• Make a plan and practice selfcare.

Set small actionable, attainable goals so that you can feel a sense of accomplishment and control.  Build ways to lower stress into your daily routine through meditating, walking, exercising, listening to music, kneading bread, or connecting with beloveds (if only virtually).  Give yourself time.  The feelings of loss are real, so give yourself time to heal.

I recently came across a Grief Ritual in the Time of COVID-19 created by Rabbi Sarah Krinsky (Ritual Well) that incorporates much of this expert wisdom on how to cope with loss.  It is patterned on the Jewish mourning practice of kriyah, a mourner’s tearing of his/her garment.  Rabbi Krinsky interprets tearing as:

  • An external symbol of the internal pain (wearing your heart on your sleeve)
  • A way to make the irrevocable and abstract nature of loss tangible and concrete
  • A cathartic action, serving as an outlet for intense emotional pain
  • A way to mark the transition from immediate and acute shock and pain of loss to the more prolonged process of mourning
  • An opportunity to move forward, through or toward acceptance.

She offers this exercise as a way of beginning the healing process:

For this exercise you will need a sheet of paper, a writing utensil and tape.

Along the edges of the paper, write or draw representations of the things you are grieving in this moment.  You may be grieving a death, or a postponed wedding or a cancelled vacation.  You may be grieving loss of income or your regular routine.  You may be grieving an opportunity for the future that has evaporated or an experience that has been missed.  You may be grieving people, places, experiences or moments.  What you are grieving can be large or small – whatever feels real to you.  Fill the outsides of your paper with as few or as many losses as you’d like.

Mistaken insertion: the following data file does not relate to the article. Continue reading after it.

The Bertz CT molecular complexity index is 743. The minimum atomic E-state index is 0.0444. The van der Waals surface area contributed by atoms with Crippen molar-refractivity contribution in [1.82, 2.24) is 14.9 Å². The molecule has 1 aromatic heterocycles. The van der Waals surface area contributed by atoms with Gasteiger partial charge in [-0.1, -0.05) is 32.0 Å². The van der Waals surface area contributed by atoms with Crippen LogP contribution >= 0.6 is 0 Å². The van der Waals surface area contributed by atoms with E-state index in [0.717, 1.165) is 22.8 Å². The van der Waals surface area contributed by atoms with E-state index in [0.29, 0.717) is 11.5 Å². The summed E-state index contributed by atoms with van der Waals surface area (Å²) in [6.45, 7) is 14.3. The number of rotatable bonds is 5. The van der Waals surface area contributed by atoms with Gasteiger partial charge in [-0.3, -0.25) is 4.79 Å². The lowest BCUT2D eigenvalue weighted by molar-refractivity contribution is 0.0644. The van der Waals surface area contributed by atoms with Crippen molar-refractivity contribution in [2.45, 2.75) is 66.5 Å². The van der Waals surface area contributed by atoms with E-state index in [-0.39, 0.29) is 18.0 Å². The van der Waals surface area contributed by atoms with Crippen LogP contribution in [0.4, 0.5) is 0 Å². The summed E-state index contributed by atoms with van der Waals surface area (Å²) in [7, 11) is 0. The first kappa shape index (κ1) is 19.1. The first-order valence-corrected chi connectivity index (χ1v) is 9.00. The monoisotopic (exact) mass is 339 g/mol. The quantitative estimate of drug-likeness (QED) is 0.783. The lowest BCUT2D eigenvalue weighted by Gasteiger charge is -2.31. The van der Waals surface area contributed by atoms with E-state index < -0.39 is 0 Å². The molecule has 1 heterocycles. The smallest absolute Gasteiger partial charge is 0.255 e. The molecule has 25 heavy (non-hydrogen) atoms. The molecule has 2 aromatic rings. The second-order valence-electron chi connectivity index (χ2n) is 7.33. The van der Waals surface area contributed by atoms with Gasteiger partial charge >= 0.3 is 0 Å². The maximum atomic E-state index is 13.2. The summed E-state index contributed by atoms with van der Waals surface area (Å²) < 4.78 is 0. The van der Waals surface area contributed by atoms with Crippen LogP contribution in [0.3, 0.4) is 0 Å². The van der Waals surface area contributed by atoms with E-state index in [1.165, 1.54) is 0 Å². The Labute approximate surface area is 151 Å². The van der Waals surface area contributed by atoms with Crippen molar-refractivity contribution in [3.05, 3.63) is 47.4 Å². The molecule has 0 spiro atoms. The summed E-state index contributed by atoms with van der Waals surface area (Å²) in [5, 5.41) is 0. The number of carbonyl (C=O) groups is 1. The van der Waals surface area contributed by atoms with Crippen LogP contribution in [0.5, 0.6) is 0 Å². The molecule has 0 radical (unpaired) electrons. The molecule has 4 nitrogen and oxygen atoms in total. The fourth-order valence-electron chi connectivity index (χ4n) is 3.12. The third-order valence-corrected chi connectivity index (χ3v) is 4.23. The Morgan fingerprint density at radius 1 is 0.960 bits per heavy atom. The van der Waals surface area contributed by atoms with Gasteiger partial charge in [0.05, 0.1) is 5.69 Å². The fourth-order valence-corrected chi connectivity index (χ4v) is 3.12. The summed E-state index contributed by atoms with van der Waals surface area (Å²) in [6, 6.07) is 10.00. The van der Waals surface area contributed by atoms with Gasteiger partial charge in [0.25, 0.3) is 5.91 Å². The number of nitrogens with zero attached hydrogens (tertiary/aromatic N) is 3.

Once you are done, tear through each individual text or drawing, taking a moment to mourn each loss.  Acknowledge that losses heal in different ways and on different timelines – and that there are some losses that can never be fully repaired.

 Return to your paper and see which of the losses you tore that may be able to be mended.  Put a piece of tape over those tears and write a method of repair.  For example, on top of a tear for ‘wedding postponed” you might write “wedding rescheduled.”  Some of the losses you are experiencing may not have immediately evident opportunities – maybe never or maybe simply not in ways that are apparent right now.  This process acknowledges that even those losses that may be overcome in the future will never be fully the same.  Tears may come, and yet we may still be able to move forward.

Rabbi Krinsky concludes:

Our tears do not mean we are broken.  Our tears shape the new contours of our ever-changing, ever-evolving hearts.  They become who we are.  By acknowledging them, and making space for their pain, we grow into the fullest and most reflective versions of ourselves.  We allow ourselves the gift of wearing our hearts on our sleeves – tears, tape and all.

While disappointment, loss and grief are all parts of life, they can help us grow.  The key is developing a support network and strategies to sustain us and help us thrive.